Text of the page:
Two lactation consultants quit their jobs at Burnaby General Hospital earlier this week in response to tensions over corporate influence of breastfeeding seminars.
Renee Hefti-Graham and Linda Good say that the seminars, put on by Nestlé and replete with food and drinks, are unscientific and biased and that it is unethical for the multinational company to be influencing health care workers by promoting its own products.
“They’re not allowed to wine and dine us and give us information about how to manage infant feeding because the information’s usually not scientific,” said Hefti-Graham, who had been at the hospital for about five years. “It’s usually biased information.”
Savik Sidhu, spokesman for the Fraser Health Authority, said that there was no official partnership with the company, but rather it was an independent seminar to which staff at several hospitals was invited.
Hefti-Graham and Good say it was a small number of patient care co-ordinators who repeatedly forwarded the invites despite being told not to and that the hospital as a whole is not to blame.
“It’s actually the third time in two years that one of the patient care co-ordinators has made arrangements for an event with Nestlé, and every time she’s been told she’s not allowed to do this,” said Hefti-Graham.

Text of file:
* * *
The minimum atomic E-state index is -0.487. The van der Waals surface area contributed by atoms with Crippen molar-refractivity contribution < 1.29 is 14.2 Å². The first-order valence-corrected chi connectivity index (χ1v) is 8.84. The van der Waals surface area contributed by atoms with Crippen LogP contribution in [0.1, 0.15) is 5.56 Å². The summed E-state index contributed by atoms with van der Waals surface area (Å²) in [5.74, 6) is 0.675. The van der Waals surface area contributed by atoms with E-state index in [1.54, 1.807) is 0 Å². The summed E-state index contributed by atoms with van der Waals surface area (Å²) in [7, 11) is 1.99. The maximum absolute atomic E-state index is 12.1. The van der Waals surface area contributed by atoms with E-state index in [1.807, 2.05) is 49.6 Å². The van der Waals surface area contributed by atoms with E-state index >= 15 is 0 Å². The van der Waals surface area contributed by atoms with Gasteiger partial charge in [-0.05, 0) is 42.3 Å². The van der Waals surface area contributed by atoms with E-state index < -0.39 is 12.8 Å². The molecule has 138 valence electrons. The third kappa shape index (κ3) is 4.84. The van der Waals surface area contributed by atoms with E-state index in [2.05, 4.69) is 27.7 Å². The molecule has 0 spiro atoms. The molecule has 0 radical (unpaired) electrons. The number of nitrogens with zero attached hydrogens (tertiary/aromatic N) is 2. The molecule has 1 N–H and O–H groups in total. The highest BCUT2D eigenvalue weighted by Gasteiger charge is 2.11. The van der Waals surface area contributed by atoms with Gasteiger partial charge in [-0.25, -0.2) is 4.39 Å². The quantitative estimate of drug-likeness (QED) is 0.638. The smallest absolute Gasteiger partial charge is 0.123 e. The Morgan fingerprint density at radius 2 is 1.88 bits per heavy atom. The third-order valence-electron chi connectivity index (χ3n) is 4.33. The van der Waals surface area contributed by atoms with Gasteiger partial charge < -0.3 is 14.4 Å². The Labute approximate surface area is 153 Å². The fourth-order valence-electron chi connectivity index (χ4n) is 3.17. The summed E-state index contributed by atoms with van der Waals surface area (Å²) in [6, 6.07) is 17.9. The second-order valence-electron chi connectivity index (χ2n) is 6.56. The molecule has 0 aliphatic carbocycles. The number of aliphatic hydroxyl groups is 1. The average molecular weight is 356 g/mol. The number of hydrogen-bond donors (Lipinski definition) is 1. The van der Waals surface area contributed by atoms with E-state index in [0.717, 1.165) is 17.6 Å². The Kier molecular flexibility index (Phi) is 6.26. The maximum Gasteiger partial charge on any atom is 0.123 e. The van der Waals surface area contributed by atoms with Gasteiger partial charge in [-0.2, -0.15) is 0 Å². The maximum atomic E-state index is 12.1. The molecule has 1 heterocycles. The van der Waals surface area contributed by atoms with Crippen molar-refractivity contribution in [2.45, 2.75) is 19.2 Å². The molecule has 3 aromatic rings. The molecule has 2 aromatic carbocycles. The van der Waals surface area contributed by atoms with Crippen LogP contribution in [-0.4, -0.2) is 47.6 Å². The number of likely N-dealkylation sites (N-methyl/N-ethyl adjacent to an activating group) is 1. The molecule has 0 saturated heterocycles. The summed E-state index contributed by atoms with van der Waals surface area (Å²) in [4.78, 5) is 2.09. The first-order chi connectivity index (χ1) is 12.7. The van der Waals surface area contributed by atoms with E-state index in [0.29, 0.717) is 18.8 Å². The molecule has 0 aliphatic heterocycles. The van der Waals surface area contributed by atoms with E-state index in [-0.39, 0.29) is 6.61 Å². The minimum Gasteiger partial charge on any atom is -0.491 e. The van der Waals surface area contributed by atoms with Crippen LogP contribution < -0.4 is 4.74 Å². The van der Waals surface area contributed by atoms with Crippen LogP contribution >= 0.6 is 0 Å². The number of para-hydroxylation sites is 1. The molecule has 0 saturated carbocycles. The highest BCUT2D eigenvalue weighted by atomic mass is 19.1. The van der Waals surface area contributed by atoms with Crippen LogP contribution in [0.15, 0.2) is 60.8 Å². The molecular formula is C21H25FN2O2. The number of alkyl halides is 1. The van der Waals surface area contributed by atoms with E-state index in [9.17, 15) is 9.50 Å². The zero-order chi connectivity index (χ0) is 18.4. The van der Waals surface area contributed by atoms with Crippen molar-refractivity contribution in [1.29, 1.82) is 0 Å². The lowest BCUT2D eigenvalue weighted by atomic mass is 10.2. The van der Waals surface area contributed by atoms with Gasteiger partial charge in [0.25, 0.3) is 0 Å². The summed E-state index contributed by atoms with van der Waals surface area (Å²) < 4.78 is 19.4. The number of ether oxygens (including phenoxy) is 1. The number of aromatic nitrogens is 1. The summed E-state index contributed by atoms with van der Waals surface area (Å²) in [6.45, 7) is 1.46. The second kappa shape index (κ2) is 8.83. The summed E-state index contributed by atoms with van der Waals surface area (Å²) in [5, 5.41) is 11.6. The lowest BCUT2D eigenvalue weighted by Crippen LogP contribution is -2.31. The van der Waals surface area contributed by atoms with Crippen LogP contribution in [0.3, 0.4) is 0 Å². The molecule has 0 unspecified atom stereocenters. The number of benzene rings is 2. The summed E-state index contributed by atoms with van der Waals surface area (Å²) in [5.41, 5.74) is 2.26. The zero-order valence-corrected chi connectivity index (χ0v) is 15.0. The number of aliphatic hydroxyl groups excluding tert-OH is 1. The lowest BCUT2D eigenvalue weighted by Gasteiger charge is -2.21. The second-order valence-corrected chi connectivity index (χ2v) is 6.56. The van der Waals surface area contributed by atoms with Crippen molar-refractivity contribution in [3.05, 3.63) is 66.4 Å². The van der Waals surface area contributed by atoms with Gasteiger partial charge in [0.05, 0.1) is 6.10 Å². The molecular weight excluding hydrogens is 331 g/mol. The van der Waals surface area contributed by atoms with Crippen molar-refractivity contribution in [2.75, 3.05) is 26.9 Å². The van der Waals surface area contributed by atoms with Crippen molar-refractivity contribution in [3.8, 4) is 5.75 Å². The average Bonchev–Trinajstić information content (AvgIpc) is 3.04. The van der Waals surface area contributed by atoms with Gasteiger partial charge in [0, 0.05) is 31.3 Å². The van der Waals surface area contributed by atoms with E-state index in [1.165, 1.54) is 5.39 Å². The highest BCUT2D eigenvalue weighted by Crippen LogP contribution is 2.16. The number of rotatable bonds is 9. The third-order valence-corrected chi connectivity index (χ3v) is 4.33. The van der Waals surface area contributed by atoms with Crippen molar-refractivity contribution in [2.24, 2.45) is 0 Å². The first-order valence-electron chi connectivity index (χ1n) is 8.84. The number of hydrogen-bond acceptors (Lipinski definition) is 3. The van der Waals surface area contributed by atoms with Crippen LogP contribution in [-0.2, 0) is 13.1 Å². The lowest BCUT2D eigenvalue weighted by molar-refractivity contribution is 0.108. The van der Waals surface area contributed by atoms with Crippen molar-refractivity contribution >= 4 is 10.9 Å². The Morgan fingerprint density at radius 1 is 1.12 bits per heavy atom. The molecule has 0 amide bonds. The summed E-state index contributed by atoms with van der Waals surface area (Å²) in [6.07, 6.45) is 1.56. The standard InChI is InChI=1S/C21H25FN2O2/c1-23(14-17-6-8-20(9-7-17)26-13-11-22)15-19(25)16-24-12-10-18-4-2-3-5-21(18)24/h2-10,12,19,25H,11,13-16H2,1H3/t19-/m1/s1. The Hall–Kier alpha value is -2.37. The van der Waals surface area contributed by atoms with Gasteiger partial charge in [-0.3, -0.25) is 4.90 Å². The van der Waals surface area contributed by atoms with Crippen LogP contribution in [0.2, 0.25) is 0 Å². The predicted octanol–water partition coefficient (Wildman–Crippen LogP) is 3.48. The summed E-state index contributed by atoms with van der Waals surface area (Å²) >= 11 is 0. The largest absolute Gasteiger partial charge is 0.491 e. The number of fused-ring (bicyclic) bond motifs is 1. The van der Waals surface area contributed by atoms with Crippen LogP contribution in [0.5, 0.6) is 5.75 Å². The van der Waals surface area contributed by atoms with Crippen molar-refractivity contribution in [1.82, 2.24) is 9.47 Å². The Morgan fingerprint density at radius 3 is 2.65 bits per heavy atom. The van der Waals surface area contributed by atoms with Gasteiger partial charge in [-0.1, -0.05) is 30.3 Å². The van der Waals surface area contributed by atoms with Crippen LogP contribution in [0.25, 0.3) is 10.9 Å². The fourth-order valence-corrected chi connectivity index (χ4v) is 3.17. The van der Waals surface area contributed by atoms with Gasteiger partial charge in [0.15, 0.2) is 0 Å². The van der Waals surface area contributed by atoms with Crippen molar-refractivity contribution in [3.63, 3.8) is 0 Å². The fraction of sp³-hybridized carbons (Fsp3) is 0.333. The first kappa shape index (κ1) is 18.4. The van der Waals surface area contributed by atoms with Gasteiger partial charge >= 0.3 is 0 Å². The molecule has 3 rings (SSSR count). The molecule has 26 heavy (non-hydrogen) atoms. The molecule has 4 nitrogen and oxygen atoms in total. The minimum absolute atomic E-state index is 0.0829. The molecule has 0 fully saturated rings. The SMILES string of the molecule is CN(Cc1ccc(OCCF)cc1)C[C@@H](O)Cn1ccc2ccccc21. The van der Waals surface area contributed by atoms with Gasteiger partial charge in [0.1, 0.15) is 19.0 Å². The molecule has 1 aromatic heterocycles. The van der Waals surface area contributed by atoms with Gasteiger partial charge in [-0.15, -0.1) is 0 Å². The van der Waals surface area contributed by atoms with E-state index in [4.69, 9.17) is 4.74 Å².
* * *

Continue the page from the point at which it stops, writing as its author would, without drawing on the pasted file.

“It makes it seem as if (the hospital is) endorsing it,” said Good, who had been at Burnaby General for 20 years.
A seminar that markets breast milk substitutes would violate a World Health Organization order, both women say.
They also stress that they are not against the use of formulas, but that women need to be provided with accurate, unbiased information before making the decision.
“Women in Canada are suffering, paying the price for these free meals, because of health care workers being influenced,” said Good. She added that in a letter to pro-breastfeeding activists, B.C. Health Minister George Abbott said “it is clear that Nestlé is violating the code.”
The most recent Nestlé seminar, scheduled for June 12, was cancelled.